Wherever you are in the world, you can find a march near you on the People’s Climate Mobilisation website (click on global mobilisation).

Learn how to green your spring clean

green cleaning

Some of you many remember my recent post  Three reasons to kick harsh chemicals out of your home. Well, I am thrilled to announce that our friend Laura has opened up the Sustainababy Home Detox Boot Camp one more time for 2014.

I’m really happy to promote this course for Laura for a number of reasons. For one, she really knows her stuff. With a masters in environmental chemistry, Laura not only understands chemical processes and their effects, but can explain them to regular ole people.

The second reason is that it took me years to accrue the knowledge and skills to create a home free from toxic chemicals and it was often a confusing and frightening journey. I didn’t feel empowered or like I was doing this amazing thing to protect my family and the environment. I felt like I was awake in a crazy dream world. I felt like I was being lied to. I spent a lot of time emailing companies about their ingredients, researching unpronounceable things on the internet and squinting in supermarket aisles as I tried to work out the safest option (here’s a tip: I was in the wrong place to start with!).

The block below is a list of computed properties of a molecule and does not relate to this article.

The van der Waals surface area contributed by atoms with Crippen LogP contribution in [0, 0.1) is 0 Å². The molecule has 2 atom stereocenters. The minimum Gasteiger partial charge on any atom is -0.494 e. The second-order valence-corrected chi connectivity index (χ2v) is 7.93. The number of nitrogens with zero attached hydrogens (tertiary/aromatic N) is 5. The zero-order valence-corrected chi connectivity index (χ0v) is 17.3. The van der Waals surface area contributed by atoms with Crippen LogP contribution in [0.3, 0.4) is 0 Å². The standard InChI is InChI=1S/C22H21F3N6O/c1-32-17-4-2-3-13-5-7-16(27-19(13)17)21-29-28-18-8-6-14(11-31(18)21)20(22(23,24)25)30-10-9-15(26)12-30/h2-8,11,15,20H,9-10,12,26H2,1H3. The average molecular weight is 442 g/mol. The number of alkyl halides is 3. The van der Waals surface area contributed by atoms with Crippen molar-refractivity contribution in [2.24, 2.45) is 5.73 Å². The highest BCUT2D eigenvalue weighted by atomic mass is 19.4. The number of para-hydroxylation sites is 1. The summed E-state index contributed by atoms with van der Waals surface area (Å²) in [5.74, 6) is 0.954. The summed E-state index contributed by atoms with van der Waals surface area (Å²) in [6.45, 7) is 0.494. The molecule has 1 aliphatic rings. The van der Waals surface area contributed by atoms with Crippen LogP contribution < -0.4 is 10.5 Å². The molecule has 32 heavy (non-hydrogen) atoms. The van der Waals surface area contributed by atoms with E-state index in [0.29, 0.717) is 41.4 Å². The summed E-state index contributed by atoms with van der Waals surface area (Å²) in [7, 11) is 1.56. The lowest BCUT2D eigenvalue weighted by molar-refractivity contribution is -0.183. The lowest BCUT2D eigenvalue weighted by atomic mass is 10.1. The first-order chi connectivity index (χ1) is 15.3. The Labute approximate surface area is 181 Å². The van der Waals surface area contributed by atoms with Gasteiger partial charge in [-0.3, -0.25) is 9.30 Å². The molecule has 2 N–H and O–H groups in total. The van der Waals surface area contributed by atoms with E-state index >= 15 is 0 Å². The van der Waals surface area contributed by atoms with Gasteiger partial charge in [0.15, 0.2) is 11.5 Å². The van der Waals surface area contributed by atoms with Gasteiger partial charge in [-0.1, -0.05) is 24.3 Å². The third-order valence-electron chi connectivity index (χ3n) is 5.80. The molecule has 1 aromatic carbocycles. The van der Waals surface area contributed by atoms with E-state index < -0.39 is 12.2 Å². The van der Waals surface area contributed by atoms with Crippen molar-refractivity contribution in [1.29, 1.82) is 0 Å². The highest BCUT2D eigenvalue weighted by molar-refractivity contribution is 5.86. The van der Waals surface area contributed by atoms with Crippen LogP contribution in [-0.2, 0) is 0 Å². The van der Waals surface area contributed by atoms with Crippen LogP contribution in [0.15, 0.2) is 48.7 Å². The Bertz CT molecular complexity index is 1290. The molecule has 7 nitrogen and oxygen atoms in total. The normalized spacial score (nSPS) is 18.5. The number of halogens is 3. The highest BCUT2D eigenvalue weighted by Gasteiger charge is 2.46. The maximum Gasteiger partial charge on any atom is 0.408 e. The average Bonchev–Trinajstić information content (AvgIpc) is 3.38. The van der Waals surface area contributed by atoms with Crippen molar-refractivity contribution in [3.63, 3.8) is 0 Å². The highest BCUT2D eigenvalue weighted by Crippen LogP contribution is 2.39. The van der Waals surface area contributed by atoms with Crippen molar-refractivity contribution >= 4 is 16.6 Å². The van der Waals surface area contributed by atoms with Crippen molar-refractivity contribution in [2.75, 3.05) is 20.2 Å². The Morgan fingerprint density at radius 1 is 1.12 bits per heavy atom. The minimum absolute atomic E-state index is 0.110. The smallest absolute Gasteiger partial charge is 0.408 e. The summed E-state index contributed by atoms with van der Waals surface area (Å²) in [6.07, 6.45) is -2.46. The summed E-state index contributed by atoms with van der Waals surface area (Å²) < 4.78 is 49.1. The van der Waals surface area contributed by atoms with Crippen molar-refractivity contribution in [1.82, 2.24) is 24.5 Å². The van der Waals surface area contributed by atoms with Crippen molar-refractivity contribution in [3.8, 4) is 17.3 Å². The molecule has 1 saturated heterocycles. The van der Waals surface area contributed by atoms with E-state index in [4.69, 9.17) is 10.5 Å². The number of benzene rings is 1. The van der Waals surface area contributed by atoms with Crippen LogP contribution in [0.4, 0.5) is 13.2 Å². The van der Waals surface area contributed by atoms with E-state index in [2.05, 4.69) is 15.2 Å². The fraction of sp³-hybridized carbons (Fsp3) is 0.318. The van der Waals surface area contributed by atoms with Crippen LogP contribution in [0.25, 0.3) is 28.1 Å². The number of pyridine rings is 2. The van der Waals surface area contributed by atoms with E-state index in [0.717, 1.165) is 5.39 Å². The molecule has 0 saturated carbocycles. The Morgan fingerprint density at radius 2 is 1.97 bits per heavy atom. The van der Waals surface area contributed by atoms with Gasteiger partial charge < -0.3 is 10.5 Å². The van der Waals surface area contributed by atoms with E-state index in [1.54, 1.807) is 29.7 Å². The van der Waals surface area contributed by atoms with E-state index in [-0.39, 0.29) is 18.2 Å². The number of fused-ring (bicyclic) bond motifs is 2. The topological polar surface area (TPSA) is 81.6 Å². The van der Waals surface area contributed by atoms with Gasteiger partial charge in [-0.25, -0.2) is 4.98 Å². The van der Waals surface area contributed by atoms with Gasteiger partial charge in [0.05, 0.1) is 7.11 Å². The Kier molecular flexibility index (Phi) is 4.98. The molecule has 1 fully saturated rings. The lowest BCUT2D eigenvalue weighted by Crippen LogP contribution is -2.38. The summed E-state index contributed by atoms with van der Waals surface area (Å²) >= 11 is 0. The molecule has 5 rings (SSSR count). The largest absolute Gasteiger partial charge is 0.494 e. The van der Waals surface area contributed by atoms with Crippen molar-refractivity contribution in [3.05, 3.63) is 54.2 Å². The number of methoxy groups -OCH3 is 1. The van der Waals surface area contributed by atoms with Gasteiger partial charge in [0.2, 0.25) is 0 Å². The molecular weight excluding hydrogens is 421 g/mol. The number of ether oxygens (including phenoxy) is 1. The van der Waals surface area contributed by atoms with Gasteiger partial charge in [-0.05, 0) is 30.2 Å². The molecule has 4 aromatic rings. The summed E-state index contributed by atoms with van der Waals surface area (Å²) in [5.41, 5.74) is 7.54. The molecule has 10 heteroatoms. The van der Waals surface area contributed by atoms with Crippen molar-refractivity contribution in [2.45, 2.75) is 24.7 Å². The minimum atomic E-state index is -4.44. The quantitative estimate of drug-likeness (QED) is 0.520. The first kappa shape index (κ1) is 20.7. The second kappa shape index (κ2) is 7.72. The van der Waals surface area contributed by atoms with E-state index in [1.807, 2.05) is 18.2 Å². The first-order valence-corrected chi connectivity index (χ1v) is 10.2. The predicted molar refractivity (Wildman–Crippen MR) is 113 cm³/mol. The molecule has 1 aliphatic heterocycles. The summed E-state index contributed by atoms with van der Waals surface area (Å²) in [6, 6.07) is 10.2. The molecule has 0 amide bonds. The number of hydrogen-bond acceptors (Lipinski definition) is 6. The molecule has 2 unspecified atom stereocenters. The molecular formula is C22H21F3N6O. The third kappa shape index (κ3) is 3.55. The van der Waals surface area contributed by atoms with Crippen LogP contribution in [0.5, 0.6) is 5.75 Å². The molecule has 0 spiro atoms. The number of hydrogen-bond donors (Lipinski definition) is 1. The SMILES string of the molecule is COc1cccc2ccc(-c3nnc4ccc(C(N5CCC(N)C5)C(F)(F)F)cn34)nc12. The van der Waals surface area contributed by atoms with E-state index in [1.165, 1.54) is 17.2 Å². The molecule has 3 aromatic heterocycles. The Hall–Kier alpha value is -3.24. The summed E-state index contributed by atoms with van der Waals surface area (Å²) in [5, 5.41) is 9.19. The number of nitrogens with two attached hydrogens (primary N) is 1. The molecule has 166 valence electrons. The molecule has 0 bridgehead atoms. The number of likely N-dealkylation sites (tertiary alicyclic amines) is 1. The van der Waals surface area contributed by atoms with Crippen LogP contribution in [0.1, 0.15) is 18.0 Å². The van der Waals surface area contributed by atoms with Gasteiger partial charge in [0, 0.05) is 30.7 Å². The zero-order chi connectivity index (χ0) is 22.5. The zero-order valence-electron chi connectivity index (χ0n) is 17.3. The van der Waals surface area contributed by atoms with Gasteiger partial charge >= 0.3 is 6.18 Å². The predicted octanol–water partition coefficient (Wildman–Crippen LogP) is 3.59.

How to make baked beans from scratch

How to make baked beans from scratch

Homemade baked beans recipe

Disclaimer 1: Long before I started on the toxin-free, green-living path, I thought baked beans were the work of the devil. My baked beans recipe is not designed to replicate those frightening white things floating in tomato sauce but to provide a healthy, cheap, bulk dish that can be served any time of the day.